Moshe has been condemned to die in the desert. He will never be able to enter the Land of Israel, the only thing he truly desires. Again and again, he prays to Hashem to rescind His decree and again and again, he is rebuffed. Finally, on the last day of his life, Moshe makes Hashem one final offer: Let me cross the Jordan River into Israel, not as a leader, but as a simple Jew. Let my protégé Joshua become the leader while I live out the rest of my life in the shadows as “Moshe Q Public”. According to the Midrash in Devarim Rabbah, Hashem agrees to let Moshe have a go at it. The first thing that Moshe – the new disciple – did was to go to Joshua’s tent to honour his new teacher. You used to come to me, now I’m coming to you. From there, they both went into the Tent of Meeting. The Pillar of Cloud descended and spoke to Joshua. When the Pillar ascended, Moshe asked Joshua, “What Word came to you?” Nu, so what did Hashem have to say? Joshua answered bluntly, “When the Word came to you, did I know what was spoken to you?” Sorry, but you no longer have the required security clearance. The Midrash concludes that at that moment, Moshe began to scream, “Let me die one hundred times rather than suffer this one pang of jealousy that I am now feeling.”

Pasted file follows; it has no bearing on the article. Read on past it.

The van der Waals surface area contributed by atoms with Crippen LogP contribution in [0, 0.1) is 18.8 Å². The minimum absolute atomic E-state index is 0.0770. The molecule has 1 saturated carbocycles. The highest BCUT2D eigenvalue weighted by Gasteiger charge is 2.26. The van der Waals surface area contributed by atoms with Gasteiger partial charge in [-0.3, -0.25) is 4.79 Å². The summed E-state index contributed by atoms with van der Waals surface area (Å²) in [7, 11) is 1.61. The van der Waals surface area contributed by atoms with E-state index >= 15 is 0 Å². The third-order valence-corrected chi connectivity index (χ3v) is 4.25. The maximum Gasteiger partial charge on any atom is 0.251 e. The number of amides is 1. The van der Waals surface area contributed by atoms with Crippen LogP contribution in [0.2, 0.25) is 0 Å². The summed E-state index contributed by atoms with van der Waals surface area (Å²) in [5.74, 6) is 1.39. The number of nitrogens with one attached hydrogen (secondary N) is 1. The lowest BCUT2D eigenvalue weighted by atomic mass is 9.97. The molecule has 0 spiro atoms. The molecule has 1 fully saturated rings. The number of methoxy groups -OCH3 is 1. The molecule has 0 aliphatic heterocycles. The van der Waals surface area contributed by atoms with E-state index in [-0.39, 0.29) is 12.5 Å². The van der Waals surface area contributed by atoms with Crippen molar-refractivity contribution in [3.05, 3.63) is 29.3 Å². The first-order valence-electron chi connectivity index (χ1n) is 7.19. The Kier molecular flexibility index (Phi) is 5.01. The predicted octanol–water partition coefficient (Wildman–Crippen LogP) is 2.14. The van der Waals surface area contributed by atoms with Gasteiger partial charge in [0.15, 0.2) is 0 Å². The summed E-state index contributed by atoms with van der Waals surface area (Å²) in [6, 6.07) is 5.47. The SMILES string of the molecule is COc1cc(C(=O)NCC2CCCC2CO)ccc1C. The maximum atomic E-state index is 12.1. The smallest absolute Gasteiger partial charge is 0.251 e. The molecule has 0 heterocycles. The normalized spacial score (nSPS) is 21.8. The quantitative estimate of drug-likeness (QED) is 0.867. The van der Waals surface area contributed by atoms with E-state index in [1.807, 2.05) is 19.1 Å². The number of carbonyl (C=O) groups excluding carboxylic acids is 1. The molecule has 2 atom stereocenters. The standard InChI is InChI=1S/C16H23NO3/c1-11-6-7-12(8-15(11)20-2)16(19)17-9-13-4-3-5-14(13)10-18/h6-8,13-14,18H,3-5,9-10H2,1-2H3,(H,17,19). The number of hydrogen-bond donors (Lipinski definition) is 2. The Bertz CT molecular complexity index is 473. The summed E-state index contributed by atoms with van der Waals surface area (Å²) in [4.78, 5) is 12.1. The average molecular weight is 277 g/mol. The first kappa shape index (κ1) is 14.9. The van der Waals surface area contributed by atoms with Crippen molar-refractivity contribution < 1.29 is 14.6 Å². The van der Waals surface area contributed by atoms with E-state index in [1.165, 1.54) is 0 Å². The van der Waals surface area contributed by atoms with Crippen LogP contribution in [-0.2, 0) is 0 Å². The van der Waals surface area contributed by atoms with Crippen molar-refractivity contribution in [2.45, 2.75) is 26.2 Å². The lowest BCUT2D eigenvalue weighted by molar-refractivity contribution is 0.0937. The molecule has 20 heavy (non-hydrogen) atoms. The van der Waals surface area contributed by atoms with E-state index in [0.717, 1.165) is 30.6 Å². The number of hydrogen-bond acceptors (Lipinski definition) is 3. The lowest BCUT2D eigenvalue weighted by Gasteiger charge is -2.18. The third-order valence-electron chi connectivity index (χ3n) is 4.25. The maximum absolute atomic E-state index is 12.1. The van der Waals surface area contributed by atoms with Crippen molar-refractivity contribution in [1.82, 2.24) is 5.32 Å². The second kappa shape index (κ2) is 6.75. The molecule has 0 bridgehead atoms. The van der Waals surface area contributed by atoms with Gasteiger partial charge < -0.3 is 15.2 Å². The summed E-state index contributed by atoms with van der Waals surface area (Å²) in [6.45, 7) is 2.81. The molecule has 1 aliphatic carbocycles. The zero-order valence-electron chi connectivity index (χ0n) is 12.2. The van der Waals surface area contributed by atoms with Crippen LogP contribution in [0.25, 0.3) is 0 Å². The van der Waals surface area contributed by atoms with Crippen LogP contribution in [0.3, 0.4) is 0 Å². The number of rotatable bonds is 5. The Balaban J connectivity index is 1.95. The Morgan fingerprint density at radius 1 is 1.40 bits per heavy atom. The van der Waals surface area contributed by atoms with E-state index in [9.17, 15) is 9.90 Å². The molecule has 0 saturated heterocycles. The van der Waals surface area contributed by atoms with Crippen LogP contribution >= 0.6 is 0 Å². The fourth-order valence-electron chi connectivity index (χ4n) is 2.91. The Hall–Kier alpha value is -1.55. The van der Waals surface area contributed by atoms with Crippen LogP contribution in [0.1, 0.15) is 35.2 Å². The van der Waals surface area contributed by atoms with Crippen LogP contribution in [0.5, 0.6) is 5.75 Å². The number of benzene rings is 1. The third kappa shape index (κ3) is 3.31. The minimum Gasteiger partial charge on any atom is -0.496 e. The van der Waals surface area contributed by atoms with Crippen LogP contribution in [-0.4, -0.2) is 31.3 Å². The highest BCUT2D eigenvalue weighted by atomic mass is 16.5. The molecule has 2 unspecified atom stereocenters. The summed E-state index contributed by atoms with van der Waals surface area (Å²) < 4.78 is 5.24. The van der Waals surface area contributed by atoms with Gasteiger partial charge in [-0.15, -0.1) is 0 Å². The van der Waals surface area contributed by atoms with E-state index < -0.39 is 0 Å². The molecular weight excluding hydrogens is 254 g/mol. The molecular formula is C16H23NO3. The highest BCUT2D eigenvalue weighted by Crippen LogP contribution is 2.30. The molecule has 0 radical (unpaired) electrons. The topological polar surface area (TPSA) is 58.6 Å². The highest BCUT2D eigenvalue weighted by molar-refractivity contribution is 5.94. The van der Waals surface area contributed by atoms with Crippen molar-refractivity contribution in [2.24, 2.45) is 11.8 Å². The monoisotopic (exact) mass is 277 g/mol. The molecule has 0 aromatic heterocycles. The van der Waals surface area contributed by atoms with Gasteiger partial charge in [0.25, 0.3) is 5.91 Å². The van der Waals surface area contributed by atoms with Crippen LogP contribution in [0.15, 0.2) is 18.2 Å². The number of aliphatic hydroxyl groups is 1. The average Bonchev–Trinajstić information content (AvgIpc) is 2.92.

This Midrash is nothing less than astonishing. How could it be that Moshe was jealous of his own student? How can anybody be jealous of his own student? The Talmud in Tractate Sanhedrin [105b] teaches, “A person is [potentially] jealous of everyone except for his son and his student. Since their success reflects well upon him, he celebrates their success. The fact that one is never jealous of his son is derived… from Moshe’s appointment of Joshua as his successor [Bemidbar 27:23]: ‘[Moshe] laid his hands upon [Joshua] and commanded him’. Hashem commanded Moshe to lay only one hand upon Joshua and instead he laid both hands upon him with all his strength.” Moshe is the example that proves the rule. He wanted Joshua to succeed with all his heart. How could anyone suggest that Moshe would be jealous of Joshua? For that matter, how could anyone suggest that Moshe would be jealous of anybody? The Torah bears witness that [Bemidbar 12:3] “This man, Moshe, was exceedingly humble, more so than any person on the face of the earth”. Moshe was the epitome of humility. He thought nothing of his own personal status. Time and time again he is berated by the people and time and time again he is silent. And yet we are to believe that Moshe was so overcome with jealousy of his own student that he begged Hashem to let him die?